Shower drains can clog due to hair and soap scum accumulations. The clogs are sometimes easy to remove with a specialized plastic grabber sold in hardware stores or with a combination of vinegar and baking soda poured down the drain. Stubborn clogs are harder to remove on your own as the clogs can be further down the pipeline.

If the shower and a nearby sink clog at the same time, you could have a clog deep within a shared drain. Or the simultaneous clogs could be a coincidence. There are a few tips for fixing a stubborn clog when a sink also doesn't drain. These tips assume you have some plumbing experience, otherwise you might want to leave these tasks in the hands of a plumbing services company.

Unclog the Sink First

You can work on the sink first as the clog removal process is often simpler than the process for a shower drain. Start by using a commercial drain cleaner according to the package instructions. Check to see if the clog is cleared.

If not, you can check the pipes under the sink – after you turn off the shut-off valve to prevent a flood. Remove the fasteners at the connecting points between the pipes directly under your sink then check each segment for clogs. You can rinse the segments out using the sprayer on your kitchen sink. If there are mineralization buildups, soak that section of pipe in a demineralizing solution according to package instructions.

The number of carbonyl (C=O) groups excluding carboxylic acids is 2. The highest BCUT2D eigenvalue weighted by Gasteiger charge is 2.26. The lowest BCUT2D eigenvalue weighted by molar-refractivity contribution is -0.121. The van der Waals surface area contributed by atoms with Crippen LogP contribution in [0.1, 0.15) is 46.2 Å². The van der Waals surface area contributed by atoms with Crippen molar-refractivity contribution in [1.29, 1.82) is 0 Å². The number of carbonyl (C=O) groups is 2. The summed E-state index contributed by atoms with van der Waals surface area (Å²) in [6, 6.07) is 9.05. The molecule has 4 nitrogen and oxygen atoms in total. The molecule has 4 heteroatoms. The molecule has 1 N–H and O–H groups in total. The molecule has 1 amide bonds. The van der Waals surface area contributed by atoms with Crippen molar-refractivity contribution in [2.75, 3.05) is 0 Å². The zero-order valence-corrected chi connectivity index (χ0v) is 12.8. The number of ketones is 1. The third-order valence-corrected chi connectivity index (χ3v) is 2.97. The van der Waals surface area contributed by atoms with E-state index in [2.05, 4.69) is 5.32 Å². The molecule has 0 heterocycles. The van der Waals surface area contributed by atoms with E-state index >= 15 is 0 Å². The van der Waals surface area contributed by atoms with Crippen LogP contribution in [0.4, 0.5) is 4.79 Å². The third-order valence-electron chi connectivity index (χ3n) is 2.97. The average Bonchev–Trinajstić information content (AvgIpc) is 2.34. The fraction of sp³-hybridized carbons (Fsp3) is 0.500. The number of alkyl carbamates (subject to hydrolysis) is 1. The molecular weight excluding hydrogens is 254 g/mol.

Reassemble the pipes and turn the water back on. Test the sink for drainage. If the sink drains and the shower is still clogged, the simultaneous clogs were a coincidence and you can now unclog the shower.

Sink still doesn't drain? Call in a plumber for deeper drain cleaning.

Use a Hand Auger on the Shower/Tub

Skip the commercial cleaner for a stubborn clog that has resisted such attempts in the past. You will need to rent a hand auger from a hardware store or general supplies company.

If you have a standalone shower, you will simply need to remove the drain cover to gain access to the pipes. The drain cover is often screwed into place, so unscrew the cover and set it and the screws somewhere safe until you finish. If you have a combination bathtub and shower, you will want to remove the overflow plate that's on the front wall of your bathtub to gain access to the pipes. There might be some drain linkage components inside but those will simply pull out.

Insert the auger end into the drain and turn the crank handle to feed the end downwards. Keep turning until you hit an obstruction that is mostly solid but has enough give that you can tell it isn't another segment of pipe. Turn the auger a bit more to try and snag the clog then turn the handle in the opposite direction to retrieve the clog.

Try to run water down the drain to see if you fully removed the blockage. If the drain is clear, reattach the drain cover or overflow plate.

Call in the Professionals for Deep Clogs

Is the clog still hanging in there even after you used a hand auger? Or would you prefer not to rent an auger in the first place? Call in a plumber to have your drains cleaned quickly and efficiently. The plumber can also check for other signs of pipe issues and perform the fixes on the spot.

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